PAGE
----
Conduct and Culture versus Profit and Shareholder Values

In an ever changing world of responsibilities and regulation, Andrew Bird looks at the the skills needed by a 21st century Director.

Being on the Board of Directors of any business is always a challenging role, particularly in financial services where the regulators and the media are always keeping watch. It’s a delicate balancing act between the commercial role and their duties to share holders and the expectations of the customer and, increasingly, the regulator. And with the Senior Managers and Certification regime now in full swing, the personal stakes are higher than ever.

In addition, the very nature of business – and therefore the type of risk inherent in that business – is changing rapidly. Whereas traditionally, for example, the impact of operational failures could be contained internally with few repercussions or external stakeholder impact, in today’s connected world, such events can become instant headline news and can lead to rapid and sustained contagion, with huge reputational impact. A 24 hour news cycle means no down time for news desks and heads can roll hours only hours after the first seemingly innocuous tweet hits people’s timelines.

Boards are required, therefore, to demonstrate a level of speed, agility and clarity of response that has not been required before. This in turn requires the Board to possess a broader, more diverse skill set, empowered with an appropriate mandate and an objective view, to successfully identify and deal with such issues.


The Role of the Non Executive Director

Non-Executive Directors (NEDs) are a critical part of any firm’s governance regime. The Board must ensure Executive and Non-Executive appointments are fit for purpose, but this is no longer the ‘tick-box’ administrative exercise of previous decades. The non-executives should bring complementary skills, from diversified backgrounds, covering all areas of the business. This is vital to developing and sustaining a positive culture which enables a business to better identify and manage risks to the firm and its customers.

The Financial Conduct Authority has demonstrated its willingness to sanction firms who are not able to demonstrate sufficient governance, oversight and challenge. In addition, they have made it abundantly clear that those individuals who hold positions of influence are responsible and personally accountable for the conduct and culture of the business. A Non-Executive Directorship is no longer something for Sir Humphrey’s to collect and offer to their friends: it is the mainstay of a company’s governance.

Those in the role need to fully understand their increased level of accountability, and be prepared to influence their Executive colleagues accordingly.



The Customers: The Board needs to be clear in its understanding of what does and doesn’t constitute an appropriate approach to the treatment of customers and how its services and products are designed with the interests of the customer, and the integrity of the market, in mind;

The Regulators: Ignorantia juris non excusat. The Board must understand regulatory expectation and requirements to identify and act on known deficiencies and to prioritise adequate resource against regulatory compliance / risk management. Increased reliance, for example, on the use of complex models in lieu of good old fashioned decision making, is not likely to meet the standards. Behavioural Economics might be part of the solution, but in isolation it provides no silver bullet.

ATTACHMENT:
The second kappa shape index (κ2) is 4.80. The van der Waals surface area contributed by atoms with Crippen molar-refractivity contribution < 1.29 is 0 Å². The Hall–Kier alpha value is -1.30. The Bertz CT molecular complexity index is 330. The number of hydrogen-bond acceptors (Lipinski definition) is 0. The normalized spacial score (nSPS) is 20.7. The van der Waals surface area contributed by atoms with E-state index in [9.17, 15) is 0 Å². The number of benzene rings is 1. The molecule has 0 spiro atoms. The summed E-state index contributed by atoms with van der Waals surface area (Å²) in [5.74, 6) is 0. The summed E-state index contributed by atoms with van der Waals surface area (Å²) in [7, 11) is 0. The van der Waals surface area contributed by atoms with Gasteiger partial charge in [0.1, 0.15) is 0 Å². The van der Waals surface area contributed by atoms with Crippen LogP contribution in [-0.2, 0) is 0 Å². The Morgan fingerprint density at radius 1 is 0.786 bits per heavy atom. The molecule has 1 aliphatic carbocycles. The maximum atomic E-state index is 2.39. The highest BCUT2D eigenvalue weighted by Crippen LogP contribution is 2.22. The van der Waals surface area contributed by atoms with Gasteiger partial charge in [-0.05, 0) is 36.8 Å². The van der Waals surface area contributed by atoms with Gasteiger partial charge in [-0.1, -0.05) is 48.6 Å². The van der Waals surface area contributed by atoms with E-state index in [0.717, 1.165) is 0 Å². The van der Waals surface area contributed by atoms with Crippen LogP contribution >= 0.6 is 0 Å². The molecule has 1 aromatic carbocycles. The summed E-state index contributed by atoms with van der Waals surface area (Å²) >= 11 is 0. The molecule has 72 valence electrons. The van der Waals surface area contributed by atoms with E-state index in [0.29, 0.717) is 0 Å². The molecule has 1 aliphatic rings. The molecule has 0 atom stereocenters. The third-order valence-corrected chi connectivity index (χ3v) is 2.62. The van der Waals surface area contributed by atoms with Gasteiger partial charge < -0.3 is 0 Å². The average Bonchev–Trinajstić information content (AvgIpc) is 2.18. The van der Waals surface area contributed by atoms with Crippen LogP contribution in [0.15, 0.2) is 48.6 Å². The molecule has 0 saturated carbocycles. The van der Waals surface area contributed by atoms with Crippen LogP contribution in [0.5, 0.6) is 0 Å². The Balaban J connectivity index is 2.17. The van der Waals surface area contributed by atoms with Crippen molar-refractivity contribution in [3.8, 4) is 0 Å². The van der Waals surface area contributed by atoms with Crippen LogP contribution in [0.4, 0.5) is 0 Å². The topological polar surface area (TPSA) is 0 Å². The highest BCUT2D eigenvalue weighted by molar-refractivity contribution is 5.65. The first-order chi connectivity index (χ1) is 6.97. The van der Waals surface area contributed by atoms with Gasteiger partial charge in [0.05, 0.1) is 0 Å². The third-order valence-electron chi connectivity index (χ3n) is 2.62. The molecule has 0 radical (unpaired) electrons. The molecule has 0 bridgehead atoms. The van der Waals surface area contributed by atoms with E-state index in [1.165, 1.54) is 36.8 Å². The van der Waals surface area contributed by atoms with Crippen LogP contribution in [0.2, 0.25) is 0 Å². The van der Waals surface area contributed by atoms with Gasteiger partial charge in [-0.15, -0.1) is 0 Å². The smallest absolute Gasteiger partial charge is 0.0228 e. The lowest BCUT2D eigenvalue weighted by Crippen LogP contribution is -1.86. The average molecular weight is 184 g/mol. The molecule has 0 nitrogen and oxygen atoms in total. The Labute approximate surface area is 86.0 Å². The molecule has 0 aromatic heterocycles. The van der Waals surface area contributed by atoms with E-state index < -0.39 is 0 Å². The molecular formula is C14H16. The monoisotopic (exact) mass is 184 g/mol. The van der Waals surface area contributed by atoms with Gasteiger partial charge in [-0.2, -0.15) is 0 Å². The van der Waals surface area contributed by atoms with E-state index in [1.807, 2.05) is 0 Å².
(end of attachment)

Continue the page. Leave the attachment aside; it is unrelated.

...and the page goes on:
The Decisions: The Board must demonstrate that sufficient independent challenge is provided to strategic decision making provided by non-executives with appropriate experience, skills and expertise and who are provided the scope to exercise such challenge

The Risk: The Board must ensure that the capability (and capacity) of the risk function matches the complexity of the business strategy – for example, data requirements and technological developments all require a level of technical knowledge and expertise to fully understand the potential risks;

The Structure: Management Information needs to be proportionate the firms size and complexity, and needs to be clear, accurate and timely – and equally importantly, recipients need to be clear on what they need to do with it when they receive it;

The Environment: The Board needs to understand the firms susceptibility to conduct and cultural issues – and it must do so, objectively, in both the forward looking, as well as reflective, ‘things we used to do’ sense. The Board needs to understand both its future business model and its legacy; and

The Constitution: On reflection of all of the above, the Board needs to consider the constitution, responsibilities and experience of its members and act quickly if there are any gaps.

But this isn’t all about the ‘downside’: Firms who understand that this is not simply an exercise in compliance and who genuinely embrace the regulation will enjoy closer, more collaborative relationships with their customers. The regulators aren’t the enemy; they are the conduit between companies and customers. Firms working in harmony with regulators will understand more clearly their customers’ needs, their aspirations, and what they really want from their financial services provider in the longer term.

And that relationship ultimately is going to keep you ahead of those firms who don’t.

Being on the Board of any institution is a position of trust and a reflection of the skills and expertise of the individuals concerned. Increasingly, this is being matched, by the increased level of responsibility and accountability. The challenges are tough, but the rewards are potentially great.

To paraphrase one of the world’s most famous orators, never in the field of financial services, has so much been expected, by so many, from so few.


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